For immediate release: March 9, 2022
Greta Anderson, Western Watersheds Project (520)623-1878; [email protected]
Steve Holmer, American Bird Conservancy (202)744-6549; [email protected]
FY2022 BUDGET PUTS ALL OF THE SAGE GROUSE EGGS IN GROUSE PLAN BASKET BY BLOCKING ENDANGERED SPECIES ACT PROTECTIONS
WASHINGTON, D.C. – Greater sage grouse conservation suffered another blow today when the Consolidated Appropriations Act of 2022 included language to block full federal protection for the species. Once again, the budget bill included a rider that prevents any funding from being used to protect the species under the Endangered Species Act (ESA), despite the iconic bird’s downward population trends and disappearing habitat.
“Today’s bill is a disappointment because it continues a very harmful exemption to the Endangered Species Act,” said Steve Holmer, Vice President of Policy of American Bird Conservancy. “The Greater Sage-Grouse, which government studies show is in severe decline, cannot be protected by the Endangered Species Act. This harmful policy rider in place since 2014 has contributed to the grouse’s decline by allowing for a free-for-all of development in priority sagebrush habitat.”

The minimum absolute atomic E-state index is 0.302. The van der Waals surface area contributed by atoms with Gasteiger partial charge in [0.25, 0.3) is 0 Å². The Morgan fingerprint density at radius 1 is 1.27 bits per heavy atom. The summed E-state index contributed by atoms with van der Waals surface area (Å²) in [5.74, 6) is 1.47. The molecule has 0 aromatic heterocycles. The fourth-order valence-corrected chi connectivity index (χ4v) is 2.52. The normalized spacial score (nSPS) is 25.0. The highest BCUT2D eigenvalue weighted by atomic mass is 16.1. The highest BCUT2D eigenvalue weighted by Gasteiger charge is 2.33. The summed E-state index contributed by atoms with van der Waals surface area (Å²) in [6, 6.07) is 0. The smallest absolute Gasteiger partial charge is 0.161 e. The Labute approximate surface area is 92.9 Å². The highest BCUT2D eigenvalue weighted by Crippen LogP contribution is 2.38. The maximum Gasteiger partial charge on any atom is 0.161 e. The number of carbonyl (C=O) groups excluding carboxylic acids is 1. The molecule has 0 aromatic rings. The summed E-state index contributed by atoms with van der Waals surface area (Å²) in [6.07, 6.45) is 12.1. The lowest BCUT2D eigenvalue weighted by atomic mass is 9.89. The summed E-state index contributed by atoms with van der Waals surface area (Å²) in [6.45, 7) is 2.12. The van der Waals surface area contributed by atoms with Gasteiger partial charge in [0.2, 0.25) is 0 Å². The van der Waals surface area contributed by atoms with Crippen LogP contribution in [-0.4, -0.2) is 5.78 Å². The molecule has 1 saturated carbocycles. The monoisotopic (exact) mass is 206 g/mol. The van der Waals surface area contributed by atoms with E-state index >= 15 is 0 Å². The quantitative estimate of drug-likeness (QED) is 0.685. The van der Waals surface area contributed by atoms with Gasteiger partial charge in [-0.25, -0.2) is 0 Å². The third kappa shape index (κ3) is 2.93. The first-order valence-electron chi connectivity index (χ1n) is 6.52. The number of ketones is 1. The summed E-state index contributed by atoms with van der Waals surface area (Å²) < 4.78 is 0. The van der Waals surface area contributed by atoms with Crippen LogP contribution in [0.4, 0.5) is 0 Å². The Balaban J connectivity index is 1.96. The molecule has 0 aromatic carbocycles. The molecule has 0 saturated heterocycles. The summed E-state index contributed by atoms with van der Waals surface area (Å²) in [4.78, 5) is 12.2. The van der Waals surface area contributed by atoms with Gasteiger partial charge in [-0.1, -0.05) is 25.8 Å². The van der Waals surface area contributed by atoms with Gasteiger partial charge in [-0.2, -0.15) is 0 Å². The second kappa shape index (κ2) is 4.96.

For example, the reversal of conservation measures for sagebrush habitat in federal management lands, 14,000 miles of new rights of way being permitted, and over one million acres of priority sagebrush habitat being leased for oil and gas drilling has all occurred since 2015. Endangered Species Act protection would have precluded such irreversible destruction.
The Bureau of Land Management has pledged to revisit the greater sage-grouse land use plans from 2015 that have proven insufficient to protect the bird across its range. The Forest Service has not yet announced its intentions for improving the deficient plans.
“Now, the only realistic chance of saving the sage grouse rests with land management agencies who we hope will see the importance of protecting this and the 350 other species that inhabit the sagebrush sea,” said Greta Anderson, deputy director of Western Watersheds Project. “We certainly hope that the Bureau and Forest Service will step up where Congress has failed.”